Rating: The Ugly – 60 Genre: Action Duration: 124 mins Director: Johnathan Hensleigh Stars: Thomas Jane, John Travolta, Samantha Mathis, Ben Foster
Standard enough action fare as Tom Jane does the best he can with a fairly unadventurous interpretation of comic book hero Frank Castle aka “The Punisher”. There are some good actors on show here with John Travolta and Will Patton playing the bad guys and the late great Roy Scheider in a cameo appearance as Castle’s father. Ben Foster in an early appearance gives a good turn as Castle’s nervous neighbour. The story is predictable enough and the tension slips around the beginning of the final act but it nonetheless remains an entertaining watch.
Rating: The Good – 74.5 Genre: Crime, Comedy Duration: 105 mins Director: Barry Sonnenfeld Stars: Gene Hackman, Rene Russo, Danny DeVito
The 90′s was easily the decade that gave us cinema’s coolest films and this was easily one of its top 5. The personification of cool himself John Travolta plays a movie loving loan shark Chilli Palmer, who heads out to LA to collect a debt and sees a chance to get involved in the movie business by protecting a down-on-his-luck director (Gene Hackman) from some smalltime gangsters he owes money to. Based on an Elmore Leonard novel this charming and often hilarious film has all the trademark twists and turns you come to expect from a Leonard story. Travolta and Delroy Lindo get most of the cool lines and although Travolta and Danny DeVito will get some chuckles the funniness of the film is primarily down to Hackman and Dennis Farina (as the gangster Chilli works for). Their respective characters are absolutely hysterical and the scene where they finally meet is unquestionably the highlight of the film. The last mention should go to director Sonnenfield who brings as much wit to the proceedings as anyone.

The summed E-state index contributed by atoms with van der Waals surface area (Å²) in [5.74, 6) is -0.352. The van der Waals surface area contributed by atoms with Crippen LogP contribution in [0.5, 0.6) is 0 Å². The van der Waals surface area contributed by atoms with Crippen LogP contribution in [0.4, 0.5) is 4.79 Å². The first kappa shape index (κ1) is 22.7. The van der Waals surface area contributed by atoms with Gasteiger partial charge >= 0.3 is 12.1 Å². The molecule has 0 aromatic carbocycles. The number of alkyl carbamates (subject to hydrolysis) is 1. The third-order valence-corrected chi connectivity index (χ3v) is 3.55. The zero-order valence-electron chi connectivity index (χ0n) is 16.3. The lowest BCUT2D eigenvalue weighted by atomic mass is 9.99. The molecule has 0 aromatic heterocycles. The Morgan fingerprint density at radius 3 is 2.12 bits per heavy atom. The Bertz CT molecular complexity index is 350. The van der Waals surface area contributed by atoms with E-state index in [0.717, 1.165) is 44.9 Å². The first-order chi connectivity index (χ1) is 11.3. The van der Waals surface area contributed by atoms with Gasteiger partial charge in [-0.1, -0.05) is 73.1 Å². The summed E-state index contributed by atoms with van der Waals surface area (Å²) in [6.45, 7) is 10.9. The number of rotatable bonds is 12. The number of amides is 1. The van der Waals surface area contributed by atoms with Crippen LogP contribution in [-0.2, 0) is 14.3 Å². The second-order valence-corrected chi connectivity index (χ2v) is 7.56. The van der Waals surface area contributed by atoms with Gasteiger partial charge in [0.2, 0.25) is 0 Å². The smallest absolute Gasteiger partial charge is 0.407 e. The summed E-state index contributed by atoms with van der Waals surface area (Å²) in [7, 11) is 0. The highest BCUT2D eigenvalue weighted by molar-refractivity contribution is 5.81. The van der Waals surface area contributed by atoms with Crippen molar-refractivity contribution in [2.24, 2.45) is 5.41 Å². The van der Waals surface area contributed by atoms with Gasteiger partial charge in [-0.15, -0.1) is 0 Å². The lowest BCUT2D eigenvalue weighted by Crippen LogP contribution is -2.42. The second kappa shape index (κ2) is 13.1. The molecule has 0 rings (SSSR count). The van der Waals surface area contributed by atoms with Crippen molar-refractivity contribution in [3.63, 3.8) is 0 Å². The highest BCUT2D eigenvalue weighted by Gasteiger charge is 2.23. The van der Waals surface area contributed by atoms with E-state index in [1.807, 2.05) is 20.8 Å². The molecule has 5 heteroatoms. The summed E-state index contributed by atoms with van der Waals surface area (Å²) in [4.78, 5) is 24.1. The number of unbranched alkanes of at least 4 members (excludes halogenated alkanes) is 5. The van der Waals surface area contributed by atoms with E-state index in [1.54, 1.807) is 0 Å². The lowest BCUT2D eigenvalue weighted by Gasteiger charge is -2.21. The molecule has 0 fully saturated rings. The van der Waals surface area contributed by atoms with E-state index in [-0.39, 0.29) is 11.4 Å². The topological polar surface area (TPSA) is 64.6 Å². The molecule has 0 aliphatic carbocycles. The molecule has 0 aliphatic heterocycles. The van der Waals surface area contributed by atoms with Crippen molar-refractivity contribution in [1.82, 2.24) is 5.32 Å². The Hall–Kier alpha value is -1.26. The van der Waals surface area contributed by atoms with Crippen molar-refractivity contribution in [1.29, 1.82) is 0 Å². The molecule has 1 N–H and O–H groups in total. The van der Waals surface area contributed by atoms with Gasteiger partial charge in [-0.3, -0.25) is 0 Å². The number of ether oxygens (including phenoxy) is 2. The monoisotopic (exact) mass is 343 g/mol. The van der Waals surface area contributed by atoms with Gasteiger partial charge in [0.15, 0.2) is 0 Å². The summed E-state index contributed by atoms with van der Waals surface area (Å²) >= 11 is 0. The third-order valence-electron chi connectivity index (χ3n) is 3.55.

This is the film that confirmed to the world that Reservoir Dogs was no fluke and that, in Quentin Tarantino, a master film-maker had emerged from the position of a video store clerk. Pulp Fiction skillfully interweaves the stories of two hit-men – Vincent (John Travolta) and Jules (Samuel L. Jackson), a boxer – Butch (Bruce Willis), and a mobster’s wife – Mia (Uma Thurman) into an innovative tale of crime and punishment in los a Angeles. The set pieces are spellbinding, the source music is inspired, every single one of the cast give a career defining performance, and the dialogue is the coolest, most original writing to be ever uttered on screen. “Let’s get into character.”
Rating: The Good – 78 Genre: Thriller Duration: 107 mins Director: Brian De Palma Stars: John Travolta, Nancy Allen, John Lithgow
If Brian De Palma’s 1981 movie was made today by someone like Quentin Tarantino, it would be hailed as a masterpiece which defines the fresh playfulness of the modern cinematic era….and rightly so. However, this just goes to show how ahead of his time De Palma actually was (or how slow mainstream cinema was in catching up). John Travolta stars as a B-movie sound man who while out one night recording stock sounds, ends up recording a car accident from which he rescues a young woman (Nancy Allen). When he tells the police that the accident sounded like it was preceded by a gun shot he gets told to keep it quiet and when he tries to go about proving it with his recording he inadvertently puts the girl’s life in danger.